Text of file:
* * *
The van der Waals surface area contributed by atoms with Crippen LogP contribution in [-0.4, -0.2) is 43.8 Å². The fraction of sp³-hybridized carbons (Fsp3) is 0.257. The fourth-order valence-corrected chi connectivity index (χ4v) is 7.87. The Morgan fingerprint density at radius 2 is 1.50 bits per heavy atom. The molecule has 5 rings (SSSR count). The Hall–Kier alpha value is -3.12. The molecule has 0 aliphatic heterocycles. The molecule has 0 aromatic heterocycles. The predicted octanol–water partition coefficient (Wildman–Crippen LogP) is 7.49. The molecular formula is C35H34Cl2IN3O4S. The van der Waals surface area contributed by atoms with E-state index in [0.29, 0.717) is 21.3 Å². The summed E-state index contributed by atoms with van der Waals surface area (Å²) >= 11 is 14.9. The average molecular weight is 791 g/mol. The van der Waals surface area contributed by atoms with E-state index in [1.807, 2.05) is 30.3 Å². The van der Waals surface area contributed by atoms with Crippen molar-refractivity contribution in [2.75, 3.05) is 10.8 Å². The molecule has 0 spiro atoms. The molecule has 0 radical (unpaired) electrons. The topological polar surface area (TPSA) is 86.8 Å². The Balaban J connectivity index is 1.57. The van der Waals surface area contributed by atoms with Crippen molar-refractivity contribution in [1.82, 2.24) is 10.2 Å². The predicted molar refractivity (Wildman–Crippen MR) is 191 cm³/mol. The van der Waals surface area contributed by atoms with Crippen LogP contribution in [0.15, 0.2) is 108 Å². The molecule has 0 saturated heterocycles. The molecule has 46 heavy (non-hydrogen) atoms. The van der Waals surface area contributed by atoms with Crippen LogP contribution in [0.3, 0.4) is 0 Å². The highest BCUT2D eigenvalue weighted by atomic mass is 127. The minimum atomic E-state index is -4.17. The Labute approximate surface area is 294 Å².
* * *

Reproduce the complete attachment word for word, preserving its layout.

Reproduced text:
The van der Waals surface area contributed by atoms with Crippen LogP contribution in [-0.4, -0.2) is 43.8 Å². The fraction of sp³-hybridized carbons (Fsp3) is 0.257. The fourth-order valence-corrected chi connectivity index (χ4v) is 7.87. The Morgan fingerprint density at radius 2 is 1.50 bits per heavy atom. The molecule has 5 rings (SSSR count). The Hall–Kier alpha value is -3.12. The molecule has 0 aliphatic heterocycles. The molecule has 0 aromatic heterocycles. The predicted octanol–water partition coefficient (Wildman–Crippen LogP) is 7.49. The molecular formula is C35H34Cl2IN3O4S. The van der Waals surface area contributed by atoms with E-state index in [0.29, 0.717) is 21.3 Å². The summed E-state index contributed by atoms with van der Waals surface area (Å²) >= 11 is 14.9. The average molecular weight is 791 g/mol. The van der Waals surface area contributed by atoms with E-state index in [1.807, 2.05) is 30.3 Å². The van der Waals surface area contributed by atoms with Crippen molar-refractivity contribution in [2.75, 3.05) is 10.8 Å². The molecule has 0 spiro atoms. The molecule has 0 radical (unpaired) electrons. The topological polar surface area (TPSA) is 86.8 Å². The Balaban J connectivity index is 1.57. The van der Waals surface area contributed by atoms with Crippen molar-refractivity contribution in [1.82, 2.24) is 10.2 Å². The predicted molar refractivity (Wildman–Crippen MR) is 191 cm³/mol. The van der Waals surface area contributed by atoms with Crippen LogP contribution in [0.15, 0.2) is 108 Å². The molecule has 0 saturated heterocycles. The molecule has 46 heavy (non-hydrogen) atoms. The van der Waals surface area contributed by atoms with Crippen LogP contribution in [0.3, 0.4) is 0 Å². The highest BCUT2D eigenvalue weighted by atomic mass is 127. The minimum atomic E-state index is -4.17. The Labute approximate surface area is 294 Å².